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It is very well-known that for bosonic operators a Gauge transformation can always be associated with it $$a\rightarrow e^{i\phi}a.$$ Obviously this is a Unitary transformation. Something like $$a^{\prime}=\mathcal{U}^{\dagger}a\mathcal{U}$$

I want to know what is $\mathcal{U}$?

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    $\begingroup$ I don't understand your question. First, are we talking about $\mathrm{U}(1)$ gauge or arbitrary gauge theories? Second, what do you mean by "giving rise" to the phase factor? The "phase factor" is, if we are in the fundamental representation, as you seem to imply, just the element of the gauge group corresponding to the gauge trafo. $\endgroup$ – ACuriousMind Aug 5 '14 at 16:15
  • $\begingroup$ I am considering U(1) gauge. But I want to know what is the form of this U(1)? $\endgroup$ – Pratyay Ghosh Aug 5 '14 at 16:29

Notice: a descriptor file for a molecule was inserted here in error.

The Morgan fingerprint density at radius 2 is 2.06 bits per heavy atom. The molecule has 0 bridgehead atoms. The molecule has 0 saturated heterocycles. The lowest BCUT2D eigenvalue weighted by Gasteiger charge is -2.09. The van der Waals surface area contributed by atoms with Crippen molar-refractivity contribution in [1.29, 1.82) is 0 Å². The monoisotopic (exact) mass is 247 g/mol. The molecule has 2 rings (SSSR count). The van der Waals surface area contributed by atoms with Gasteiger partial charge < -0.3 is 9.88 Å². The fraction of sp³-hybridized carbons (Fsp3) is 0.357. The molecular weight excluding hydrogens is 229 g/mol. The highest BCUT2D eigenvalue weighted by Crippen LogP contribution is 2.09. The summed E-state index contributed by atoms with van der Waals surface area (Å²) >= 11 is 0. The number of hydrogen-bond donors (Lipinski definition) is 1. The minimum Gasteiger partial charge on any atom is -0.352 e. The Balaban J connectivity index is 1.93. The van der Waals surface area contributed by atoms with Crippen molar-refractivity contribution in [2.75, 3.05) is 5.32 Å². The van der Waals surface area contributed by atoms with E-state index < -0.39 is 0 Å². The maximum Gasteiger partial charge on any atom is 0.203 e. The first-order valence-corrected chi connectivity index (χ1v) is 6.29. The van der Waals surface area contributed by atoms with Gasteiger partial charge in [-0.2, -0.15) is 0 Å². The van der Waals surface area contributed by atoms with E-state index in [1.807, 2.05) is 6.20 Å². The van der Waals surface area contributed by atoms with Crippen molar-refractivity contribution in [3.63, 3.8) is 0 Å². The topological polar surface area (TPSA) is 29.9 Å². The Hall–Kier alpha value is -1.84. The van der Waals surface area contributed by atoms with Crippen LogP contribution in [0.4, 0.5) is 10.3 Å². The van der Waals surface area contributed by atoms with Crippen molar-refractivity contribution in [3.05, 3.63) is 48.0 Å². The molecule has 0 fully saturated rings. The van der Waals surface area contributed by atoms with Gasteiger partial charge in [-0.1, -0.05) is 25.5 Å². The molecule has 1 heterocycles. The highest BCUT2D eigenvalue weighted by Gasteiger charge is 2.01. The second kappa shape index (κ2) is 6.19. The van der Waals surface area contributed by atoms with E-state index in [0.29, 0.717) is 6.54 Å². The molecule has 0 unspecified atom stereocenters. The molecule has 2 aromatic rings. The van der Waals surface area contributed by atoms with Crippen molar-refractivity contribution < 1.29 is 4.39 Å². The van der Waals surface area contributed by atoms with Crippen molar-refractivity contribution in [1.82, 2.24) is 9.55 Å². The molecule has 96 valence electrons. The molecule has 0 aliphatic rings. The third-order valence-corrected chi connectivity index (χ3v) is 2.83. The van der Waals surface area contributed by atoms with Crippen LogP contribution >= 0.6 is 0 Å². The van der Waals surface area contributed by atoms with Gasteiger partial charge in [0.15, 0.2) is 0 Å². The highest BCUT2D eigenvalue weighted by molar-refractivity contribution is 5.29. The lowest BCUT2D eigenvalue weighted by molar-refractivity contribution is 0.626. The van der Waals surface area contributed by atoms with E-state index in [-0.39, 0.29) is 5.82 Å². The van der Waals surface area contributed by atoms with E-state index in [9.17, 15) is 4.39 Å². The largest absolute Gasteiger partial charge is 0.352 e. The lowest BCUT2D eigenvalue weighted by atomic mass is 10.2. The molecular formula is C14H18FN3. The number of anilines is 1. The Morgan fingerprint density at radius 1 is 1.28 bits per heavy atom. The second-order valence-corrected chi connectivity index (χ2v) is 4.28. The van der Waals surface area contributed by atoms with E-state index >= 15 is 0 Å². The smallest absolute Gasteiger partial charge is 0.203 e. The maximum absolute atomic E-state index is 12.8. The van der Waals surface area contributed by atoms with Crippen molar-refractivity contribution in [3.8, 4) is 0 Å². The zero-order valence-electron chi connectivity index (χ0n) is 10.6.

• $\begingroup$ $\mathrm{U}(1)$ is the circle group. I'm still uncertain what your question really is. You might be interested in What is the basis of gauge theory? $\endgroup$ – ACuriousMind Aug 5 '14 at 16:38
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Mathematically speaking, U(n) is what is known as a unitary group. In particular, when n = 1, as Acuriousmind stated, we get what is known as the "circle group". This group in particular is composed of all numbers on the complex plane {with asb(1) under the multiplication}. However, for all values of n, the unitary groups contain copies of n = 1 (or U(1)). Actually, during the developement of quantum mechanics, a decision was made by Weyl and Fritz London to modify gauge theory by changing the scalar factor into a complex quantity, which in effect,turned the scale transformation into a change of phase (which is U(1) gauge symmetry).

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Ok, eventually I figured out the answer.

$$\mathcal{U}=e^{-i\phi a^{\dagger}a}$$

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